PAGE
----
In Somaliland, COVID goes door-to-door for girls | Health and fitness

By CARA ANNA – Associated Press

HARGEISA, Somalia (AP) — Safia Ibrahim’s business was struggling. COVID-19 had taken hold in Somaliland, in the Horn of Africa. The 50-year-old widow with 10 dependent children went door-to-door in the suburbs of the capital, a razor in her hand, taking advantage of the confinement to look for work with a question: have your daughters been circumcised?

Her profession is excision, learned at the age of 15, practiced hundreds of times and now passed on to her daughters. She congratulates the young girls at the end of the intervention: “Pray for me, I have made you a woman now.

She thinks her job keeps girls clean for marriage, even though she now knows there is no medical or even religious reason for the removal of external genitalia, which can cause excessive bleeding, problems childbirth, infections and even death. But it remains legal in Somaliland, so Ibrahim will continue until authorities tell him to stop.

Her story resonates in Muslim and other communities across a wide swath across Africa south of the Sahara. In many places, COVID-19 has strained the efforts of health workers and activists to end what they call female genital mutilation.

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This story is part of a one year streak on the impact of the pandemic on women in Africa, especially in the least developed countries. The Associated Press series is funded by the European Journalism Centre’s European Development Journalism Grants programme, which is supported by the Bill & Melinda Gates Foundation. The AP is responsible for all content.

Experts say cases of FGM have risen alarmingly during the pandemic in Somaliland and other parts of Africa, as lockdowns have kept girls out of school, leaving them vulnerable to ‘cutters’ like Ibrahim, and economic pressures have led poor parents to marry off their daughters, for whom FGM often remains a cultural expectation.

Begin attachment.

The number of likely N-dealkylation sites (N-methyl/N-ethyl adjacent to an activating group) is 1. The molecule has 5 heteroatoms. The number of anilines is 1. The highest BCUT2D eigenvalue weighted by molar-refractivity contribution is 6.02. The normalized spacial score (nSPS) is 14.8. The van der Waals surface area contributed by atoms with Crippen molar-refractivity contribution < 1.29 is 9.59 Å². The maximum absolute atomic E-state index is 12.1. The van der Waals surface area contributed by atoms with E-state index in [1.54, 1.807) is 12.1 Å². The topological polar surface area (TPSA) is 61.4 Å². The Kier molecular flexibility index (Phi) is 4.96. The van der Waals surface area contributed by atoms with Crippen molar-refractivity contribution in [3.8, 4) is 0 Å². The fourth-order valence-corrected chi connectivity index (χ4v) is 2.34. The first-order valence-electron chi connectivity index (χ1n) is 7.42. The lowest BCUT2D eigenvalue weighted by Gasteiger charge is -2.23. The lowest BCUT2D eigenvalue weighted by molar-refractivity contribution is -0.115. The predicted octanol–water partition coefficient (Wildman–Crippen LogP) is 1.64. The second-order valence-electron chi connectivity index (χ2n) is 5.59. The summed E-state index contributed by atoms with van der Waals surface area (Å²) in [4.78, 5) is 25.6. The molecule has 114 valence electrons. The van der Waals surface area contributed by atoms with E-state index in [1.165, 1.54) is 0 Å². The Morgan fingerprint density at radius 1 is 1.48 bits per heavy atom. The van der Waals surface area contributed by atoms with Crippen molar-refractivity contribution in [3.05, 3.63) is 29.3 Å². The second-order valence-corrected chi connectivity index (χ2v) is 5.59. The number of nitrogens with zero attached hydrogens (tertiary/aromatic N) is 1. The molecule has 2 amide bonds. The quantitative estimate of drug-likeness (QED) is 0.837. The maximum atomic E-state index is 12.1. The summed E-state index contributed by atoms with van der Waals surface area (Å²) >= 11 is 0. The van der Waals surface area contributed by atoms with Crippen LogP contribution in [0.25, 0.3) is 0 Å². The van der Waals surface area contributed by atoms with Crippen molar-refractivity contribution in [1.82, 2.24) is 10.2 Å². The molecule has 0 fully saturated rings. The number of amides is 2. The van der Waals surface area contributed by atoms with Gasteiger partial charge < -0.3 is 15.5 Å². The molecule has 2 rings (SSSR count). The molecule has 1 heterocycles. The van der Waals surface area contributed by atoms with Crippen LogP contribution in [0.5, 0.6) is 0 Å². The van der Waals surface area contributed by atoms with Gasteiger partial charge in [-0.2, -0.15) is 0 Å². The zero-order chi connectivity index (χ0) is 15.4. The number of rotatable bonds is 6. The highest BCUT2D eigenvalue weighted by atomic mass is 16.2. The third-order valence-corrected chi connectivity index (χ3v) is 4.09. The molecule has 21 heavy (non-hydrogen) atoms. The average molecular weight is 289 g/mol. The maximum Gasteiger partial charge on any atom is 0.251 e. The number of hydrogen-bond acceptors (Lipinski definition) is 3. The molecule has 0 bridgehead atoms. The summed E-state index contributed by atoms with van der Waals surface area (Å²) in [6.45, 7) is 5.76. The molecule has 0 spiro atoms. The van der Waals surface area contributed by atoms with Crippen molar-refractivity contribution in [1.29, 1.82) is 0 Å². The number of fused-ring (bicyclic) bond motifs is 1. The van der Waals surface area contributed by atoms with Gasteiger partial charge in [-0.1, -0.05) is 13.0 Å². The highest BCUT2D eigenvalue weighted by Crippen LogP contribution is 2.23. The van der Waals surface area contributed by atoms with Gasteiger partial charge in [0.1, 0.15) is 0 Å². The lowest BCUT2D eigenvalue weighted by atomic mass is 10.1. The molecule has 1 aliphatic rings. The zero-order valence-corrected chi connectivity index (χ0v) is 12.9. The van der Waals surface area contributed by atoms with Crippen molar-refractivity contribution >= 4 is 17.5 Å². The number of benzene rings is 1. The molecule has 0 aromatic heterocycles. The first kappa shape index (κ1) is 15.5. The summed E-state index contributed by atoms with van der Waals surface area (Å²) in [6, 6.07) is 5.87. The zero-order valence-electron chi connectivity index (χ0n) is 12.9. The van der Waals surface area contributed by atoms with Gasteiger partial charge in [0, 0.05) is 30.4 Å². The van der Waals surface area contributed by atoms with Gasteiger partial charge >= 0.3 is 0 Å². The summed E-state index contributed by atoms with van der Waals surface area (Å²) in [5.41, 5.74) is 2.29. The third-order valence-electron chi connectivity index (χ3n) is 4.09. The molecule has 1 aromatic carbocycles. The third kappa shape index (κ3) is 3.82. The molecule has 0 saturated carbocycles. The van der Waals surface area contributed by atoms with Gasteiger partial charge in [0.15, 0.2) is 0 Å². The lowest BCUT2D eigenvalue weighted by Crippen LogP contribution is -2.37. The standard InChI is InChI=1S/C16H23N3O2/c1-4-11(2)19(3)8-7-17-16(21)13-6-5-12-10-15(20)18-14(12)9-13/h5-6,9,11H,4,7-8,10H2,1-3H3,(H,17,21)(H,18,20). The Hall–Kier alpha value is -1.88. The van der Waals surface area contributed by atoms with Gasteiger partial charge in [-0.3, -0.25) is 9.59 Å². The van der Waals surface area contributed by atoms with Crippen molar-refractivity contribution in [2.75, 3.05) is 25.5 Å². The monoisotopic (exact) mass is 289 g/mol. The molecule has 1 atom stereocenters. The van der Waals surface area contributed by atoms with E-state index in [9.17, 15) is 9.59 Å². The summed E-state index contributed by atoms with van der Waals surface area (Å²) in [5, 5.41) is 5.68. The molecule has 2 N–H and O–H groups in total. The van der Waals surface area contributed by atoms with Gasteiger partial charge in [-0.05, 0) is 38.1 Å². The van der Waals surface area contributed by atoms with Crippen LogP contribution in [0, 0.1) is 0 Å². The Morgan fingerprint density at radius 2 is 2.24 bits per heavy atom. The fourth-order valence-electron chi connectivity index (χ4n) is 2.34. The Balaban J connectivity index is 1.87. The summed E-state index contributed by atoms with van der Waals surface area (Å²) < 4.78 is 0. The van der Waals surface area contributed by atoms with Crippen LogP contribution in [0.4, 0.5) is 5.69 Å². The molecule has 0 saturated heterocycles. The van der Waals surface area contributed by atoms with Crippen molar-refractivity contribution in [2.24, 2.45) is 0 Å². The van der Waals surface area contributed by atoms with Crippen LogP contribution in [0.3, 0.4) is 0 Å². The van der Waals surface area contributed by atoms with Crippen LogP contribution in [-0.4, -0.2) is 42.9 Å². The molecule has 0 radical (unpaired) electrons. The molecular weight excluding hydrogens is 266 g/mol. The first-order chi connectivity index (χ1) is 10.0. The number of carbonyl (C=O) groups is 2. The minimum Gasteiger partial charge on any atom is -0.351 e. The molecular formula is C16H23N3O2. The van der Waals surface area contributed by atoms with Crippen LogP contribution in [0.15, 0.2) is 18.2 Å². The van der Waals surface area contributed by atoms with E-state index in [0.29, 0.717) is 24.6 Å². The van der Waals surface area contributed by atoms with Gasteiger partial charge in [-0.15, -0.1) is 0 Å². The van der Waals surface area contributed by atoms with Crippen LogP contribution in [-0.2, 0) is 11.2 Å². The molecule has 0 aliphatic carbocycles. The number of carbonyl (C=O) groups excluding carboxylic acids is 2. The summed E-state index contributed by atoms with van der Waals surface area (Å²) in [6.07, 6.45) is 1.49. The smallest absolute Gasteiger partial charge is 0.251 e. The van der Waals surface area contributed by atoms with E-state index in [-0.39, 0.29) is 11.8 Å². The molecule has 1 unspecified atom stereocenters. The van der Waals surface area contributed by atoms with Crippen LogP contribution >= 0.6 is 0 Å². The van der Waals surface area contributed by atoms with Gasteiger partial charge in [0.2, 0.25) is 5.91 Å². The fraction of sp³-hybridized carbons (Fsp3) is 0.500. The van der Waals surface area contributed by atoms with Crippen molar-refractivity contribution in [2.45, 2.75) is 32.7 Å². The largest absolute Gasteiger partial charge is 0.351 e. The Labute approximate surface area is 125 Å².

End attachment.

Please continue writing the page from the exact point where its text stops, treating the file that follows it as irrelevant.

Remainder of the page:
At the start of the pandemic, the United Nations Population Fund warned that disruptions to prevention programs could lead to 2 million cases of FGM over the next decade that might otherwise have been prevented.

In Somaliland, an arid region that broke away from Somalia three decades ago and is seeking recognition as an independent country, community assessments by officials and aid groups have revealed that FGM has increased during the six months of pandemic confinement. Advocacy groups say they have also seen increases in Kenya, Tanzania, Sudan and Somalia.

Sadia Allin, Somali director of the non-governmental organization Plan International, said she was alarmed when an FGM practitioner came to ask about her daughters in Somaliland’s capital, Hargeisa.

“She said, ‘I want to cut them,’ and it was the shock of my life,” Allin said. “I didn’t expect something like this to happen at this time and time, because of the awareness and the work we’ve done.”

She said their survey found that 61% of people in Hargeisa and Somaliland’s second largest city, Burao, believed FGM was increasing under the lockdown.

FGM is often still practiced at home. Ibrahim demonstrated the procedure in his backyard. Using the palm of a translator’s hand to stand like a girl’s genital area, she held a syringe just above the skin and pretended to inject an anesthetic – a relatively new addition to his routine.